My practice is not the expression of contemplation or a virtuous display of technique, but a practice of confrontation, of questioning evidence and conventions, and it usually involves moving pieces, involves action —be it legal or not—, involves moving individuals —be they accomplices or not—, or carrying out bureaucratic procedures. It also means making the public institutions that hire me for my services move in a direction they have not previously explored; it means getting them engaged instead of being mere spectators. My works are composed of gestures and movements that escape representation; and what I end up showing in the exhibition space is certain traces or signs of these movements, not representations, not autonomous objects; the work’s autonomy is in the gesture.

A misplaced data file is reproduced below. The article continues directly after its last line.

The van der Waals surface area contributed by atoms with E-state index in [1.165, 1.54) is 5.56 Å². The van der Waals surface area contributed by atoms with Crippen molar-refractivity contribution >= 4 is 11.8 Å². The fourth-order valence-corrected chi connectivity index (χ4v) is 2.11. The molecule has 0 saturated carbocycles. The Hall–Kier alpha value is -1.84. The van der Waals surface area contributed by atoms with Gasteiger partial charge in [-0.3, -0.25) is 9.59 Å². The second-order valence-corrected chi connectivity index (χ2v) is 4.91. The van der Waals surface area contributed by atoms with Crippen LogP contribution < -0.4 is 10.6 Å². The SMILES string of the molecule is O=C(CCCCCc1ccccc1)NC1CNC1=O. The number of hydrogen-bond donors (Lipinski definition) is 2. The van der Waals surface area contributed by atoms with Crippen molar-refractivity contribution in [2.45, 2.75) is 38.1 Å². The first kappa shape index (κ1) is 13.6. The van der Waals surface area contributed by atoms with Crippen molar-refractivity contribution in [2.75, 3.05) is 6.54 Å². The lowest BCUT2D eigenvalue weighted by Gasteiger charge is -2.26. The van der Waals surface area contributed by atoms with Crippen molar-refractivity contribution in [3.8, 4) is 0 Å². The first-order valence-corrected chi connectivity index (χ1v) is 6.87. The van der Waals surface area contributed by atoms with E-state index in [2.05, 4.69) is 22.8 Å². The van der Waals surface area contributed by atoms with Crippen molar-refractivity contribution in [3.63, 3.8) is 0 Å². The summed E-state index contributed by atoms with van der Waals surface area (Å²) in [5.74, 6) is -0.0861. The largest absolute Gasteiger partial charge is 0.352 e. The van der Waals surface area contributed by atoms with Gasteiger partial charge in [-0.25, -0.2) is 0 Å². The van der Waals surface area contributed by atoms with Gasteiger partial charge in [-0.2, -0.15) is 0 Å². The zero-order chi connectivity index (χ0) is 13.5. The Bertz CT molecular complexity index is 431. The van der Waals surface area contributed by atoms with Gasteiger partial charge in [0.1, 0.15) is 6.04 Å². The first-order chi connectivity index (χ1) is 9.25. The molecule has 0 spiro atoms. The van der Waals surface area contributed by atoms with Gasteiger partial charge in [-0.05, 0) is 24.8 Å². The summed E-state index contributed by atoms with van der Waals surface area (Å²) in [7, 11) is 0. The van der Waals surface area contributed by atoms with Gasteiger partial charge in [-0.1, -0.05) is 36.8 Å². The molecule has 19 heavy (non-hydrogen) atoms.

My projects always originate from some social or political conflict that I feel called upon to deal with, and their aim is to try and bring out something that cannot be seen; in other words, and in simpler terms, to allow us to perceive something of what is real. And for this to be possible, my practice and my convictions must also be questioned.
On the other hand, I cannot deny that there is a strong subversive inclination in my work. It is rooted in the fact that I do not understand artistic practice as a cultural practice, but quite the opposite: I understand it as a socially and politically necessary practice in which the cultural and the established are brought into play.